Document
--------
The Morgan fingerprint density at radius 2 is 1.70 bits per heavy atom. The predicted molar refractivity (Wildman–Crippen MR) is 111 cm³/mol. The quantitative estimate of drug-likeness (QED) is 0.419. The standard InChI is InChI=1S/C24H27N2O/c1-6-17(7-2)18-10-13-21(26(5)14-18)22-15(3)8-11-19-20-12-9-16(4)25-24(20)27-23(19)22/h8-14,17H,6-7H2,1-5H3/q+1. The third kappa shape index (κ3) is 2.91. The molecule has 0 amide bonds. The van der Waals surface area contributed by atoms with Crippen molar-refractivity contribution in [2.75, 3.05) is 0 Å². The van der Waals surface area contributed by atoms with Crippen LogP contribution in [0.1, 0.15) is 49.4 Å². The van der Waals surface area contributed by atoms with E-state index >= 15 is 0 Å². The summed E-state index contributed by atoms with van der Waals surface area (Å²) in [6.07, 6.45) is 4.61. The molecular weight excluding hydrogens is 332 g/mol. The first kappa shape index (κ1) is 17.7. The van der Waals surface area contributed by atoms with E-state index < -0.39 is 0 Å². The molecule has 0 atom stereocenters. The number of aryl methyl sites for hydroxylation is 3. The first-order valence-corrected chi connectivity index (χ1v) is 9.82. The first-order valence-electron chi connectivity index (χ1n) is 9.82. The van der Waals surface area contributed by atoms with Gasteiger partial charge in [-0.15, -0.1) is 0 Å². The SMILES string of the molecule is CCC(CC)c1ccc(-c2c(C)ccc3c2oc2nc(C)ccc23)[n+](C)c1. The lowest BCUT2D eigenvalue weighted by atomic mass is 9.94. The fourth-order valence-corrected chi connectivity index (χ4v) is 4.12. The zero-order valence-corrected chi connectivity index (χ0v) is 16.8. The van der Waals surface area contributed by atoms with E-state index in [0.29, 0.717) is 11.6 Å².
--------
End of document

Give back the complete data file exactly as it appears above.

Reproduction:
The Morgan fingerprint density at radius 2 is 1.70 bits per heavy atom. The predicted molar refractivity (Wildman–Crippen MR) is 111 cm³/mol. The quantitative estimate of drug-likeness (QED) is 0.419. The standard InChI is InChI=1S/C24H27N2O/c1-6-17(7-2)18-10-13-21(26(5)14-18)22-15(3)8-11-19-20-12-9-16(4)25-24(20)27-23(19)22/h8-14,17H,6-7H2,1-5H3/q+1. The third kappa shape index (κ3) is 2.91. The molecule has 0 amide bonds. The van der Waals surface area contributed by atoms with Crippen molar-refractivity contribution in [2.75, 3.05) is 0 Å². The van der Waals surface area contributed by atoms with Crippen LogP contribution in [0.1, 0.15) is 49.4 Å². The van der Waals surface area contributed by atoms with E-state index >= 15 is 0 Å². The summed E-state index contributed by atoms with van der Waals surface area (Å²) in [6.07, 6.45) is 4.61. The molecular weight excluding hydrogens is 332 g/mol. The first kappa shape index (κ1) is 17.7. The van der Waals surface area contributed by atoms with E-state index < -0.39 is 0 Å². The molecule has 0 atom stereocenters. The number of aryl methyl sites for hydroxylation is 3. The first-order valence-corrected chi connectivity index (χ1v) is 9.82. The first-order valence-electron chi connectivity index (χ1n) is 9.82. The van der Waals surface area contributed by atoms with Gasteiger partial charge in [-0.15, -0.1) is 0 Å². The SMILES string of the molecule is CCC(CC)c1ccc(-c2c(C)ccc3c2oc2nc(C)ccc23)[n+](C)c1. The lowest BCUT2D eigenvalue weighted by atomic mass is 9.94. The fourth-order valence-corrected chi connectivity index (χ4v) is 4.12. The zero-order valence-corrected chi connectivity index (χ0v) is 16.8. The van der Waals surface area contributed by atoms with E-state index in [0.29, 0.717) is 11.6 Å².